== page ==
We finally have a definitive answer to the age-old question: where my ladies at? Van (and more) are all in Season 1, Episode 6 of Atlanta.
Rather than continuing to focus on the misadventures of Earn and Alfred in Atlanta, the primary subject of ‘Value’ is Van.
Once again at a dinner well beyond what her paycheck allows, Van heads to an Asian fusion restaurant with her old friend, Jayde. She sees perhaps an alternate reality for herself. Van works and struggles for every dollar she has at a public school, Jayde has used her beauty to seduce a multitude of different professional athletes. To her, looks give her value.
The dialogue in this scene feels incredibly honest to relationships between old friends. Just as siblings do, each character gives into their judgmental frustrations with one another.
They meet one another with brutal honesty, Van ripping Jayde’s “sex is power” lifestyle, and Jayde ripping Van’s decision to stay with Earn. She has seen his Snapchats, she sees him with other girls, and is unsure why Van has chosen to stay with him.
She’s then shocked to learn that the two have a daughter together, which feels a bit odd. Why would she be surprised to know that if she’s been stalking each of them on social media? Wouldn’t the child appear online at one point or another? Babies get “likes”, and that’s the only justification I can think of for procreation.
After they get through their first argument, things calm down briefly. Shortly after a bit of small talk, Jayde’s NBA player boyfriend comes through, with his friend. Unknowingly, Vanessa has been brought out for a double date. Frustrated, she decided to get up and leave dinner.
Jayde apologizes to Vanessa, and the two break bread with a new joint. The smoke is a break from character for Van, who has often critiqued both Alfred and Earn for their stoner ways. Her break seemed like a nice, relaxed moment for Van. Then, she is reminded by her phone the next morning that she has an upcoming drug test.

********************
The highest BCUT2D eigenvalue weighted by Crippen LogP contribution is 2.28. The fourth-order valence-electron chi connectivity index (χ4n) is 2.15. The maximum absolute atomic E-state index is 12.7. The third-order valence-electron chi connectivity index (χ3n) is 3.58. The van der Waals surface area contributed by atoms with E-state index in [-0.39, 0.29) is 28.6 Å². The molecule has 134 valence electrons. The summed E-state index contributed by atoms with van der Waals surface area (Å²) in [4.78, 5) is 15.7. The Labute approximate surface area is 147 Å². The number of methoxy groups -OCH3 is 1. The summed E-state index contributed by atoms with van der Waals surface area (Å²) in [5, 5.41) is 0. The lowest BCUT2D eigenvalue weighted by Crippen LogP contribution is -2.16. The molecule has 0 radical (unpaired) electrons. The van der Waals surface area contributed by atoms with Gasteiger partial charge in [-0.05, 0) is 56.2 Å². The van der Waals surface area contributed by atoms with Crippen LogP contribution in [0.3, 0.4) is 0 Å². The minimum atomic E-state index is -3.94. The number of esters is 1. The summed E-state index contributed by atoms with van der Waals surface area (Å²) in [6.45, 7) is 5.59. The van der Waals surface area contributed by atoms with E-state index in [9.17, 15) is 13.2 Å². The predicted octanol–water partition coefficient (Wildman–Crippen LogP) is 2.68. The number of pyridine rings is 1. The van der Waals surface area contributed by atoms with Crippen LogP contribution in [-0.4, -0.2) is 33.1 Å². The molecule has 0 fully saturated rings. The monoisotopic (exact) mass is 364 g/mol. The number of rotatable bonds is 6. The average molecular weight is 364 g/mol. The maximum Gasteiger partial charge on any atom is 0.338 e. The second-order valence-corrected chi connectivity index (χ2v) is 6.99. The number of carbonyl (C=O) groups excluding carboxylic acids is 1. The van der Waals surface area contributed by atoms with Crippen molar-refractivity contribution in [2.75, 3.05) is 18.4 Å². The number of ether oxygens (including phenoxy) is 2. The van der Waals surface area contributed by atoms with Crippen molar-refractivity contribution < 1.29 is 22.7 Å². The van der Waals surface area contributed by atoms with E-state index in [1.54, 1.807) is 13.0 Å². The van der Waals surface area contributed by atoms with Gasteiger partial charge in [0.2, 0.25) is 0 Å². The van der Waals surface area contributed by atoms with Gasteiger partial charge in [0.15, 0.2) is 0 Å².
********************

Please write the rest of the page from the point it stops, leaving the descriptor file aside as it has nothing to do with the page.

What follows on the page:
While searching for Alfred’s number on Earn’s phone, however, she cannot help but go through his pictures. Just as Jayde said, Earn has photos of other girls on his phone. This seems to bother Vanessa, though not to the point of causing a fight, perhaps because she is dating as well. She goes outside and seeks advice from Alfred on passing a drug test.
This seems to bother Vanessa, though not to the point of causing a fight, perhaps because she is dating as well. She goes outside and seeks advice from Alfred on passing a drug test.
We haven’t gotten many interactions between Alfred and Vanessa thus far in the show. That is a loss. The two are opposites and represent the different pulls in Earn’s life.
Earn creates a fantastically naggy impression of Vanessa criticizing him for smoking weed, but she’s all business and demands a fix for her drug test. He recommends taping a condom filled with clean urine to her leg and states that he’ll ask around to see if he can find any. Cute!
Taking matters into her hands, Vanessa begins squeezing clean urine out of her baby’s diapers.
The scene plays out like something out of Breaking Bad, complete with Funkadelic’s powerful song “Hit It And Quit It.”
A perhaps lesser known fact about Donald Glover is that Funkadelic’s Maggot Brain is one of his favorite albums, so seeing the album’s hit song make its way to his show must have been an incredible moment for him.
Vanessa heads to her work on a mission, ignoring people waving at her. Then, another teacher told her about one of her students that wore white face. This image is both horrifying and weird.
When it comes time to unwrap the pee-condom, Vanessa fails, and urine splashes on her face.
Rather than look for an alternative, she comes clean and tells her supervisor that she smoked weed. The director is sympathetic, and says she gets it, but has to fire her since she admitted it. Ironically, honesty was not the best policy here.
The episode ends with a jobless Vanessa trying to buy weed from Alfred over text. Alfred’s response is that he doesn’t do that, and she should save his phone number under something different first.
We leave Atlanta with more questions than answers. How will Van and Earn survive without any income? The only certainty we have is inevitable adversity. I am sorry for using such an overdone paragraph structure.
Front to back, this is a phenomenal episode of the show. Expanding Vanessa as a lead character promises a greater diversity of events, and (this is way jumping ahead) provides the potential for a future spinoff.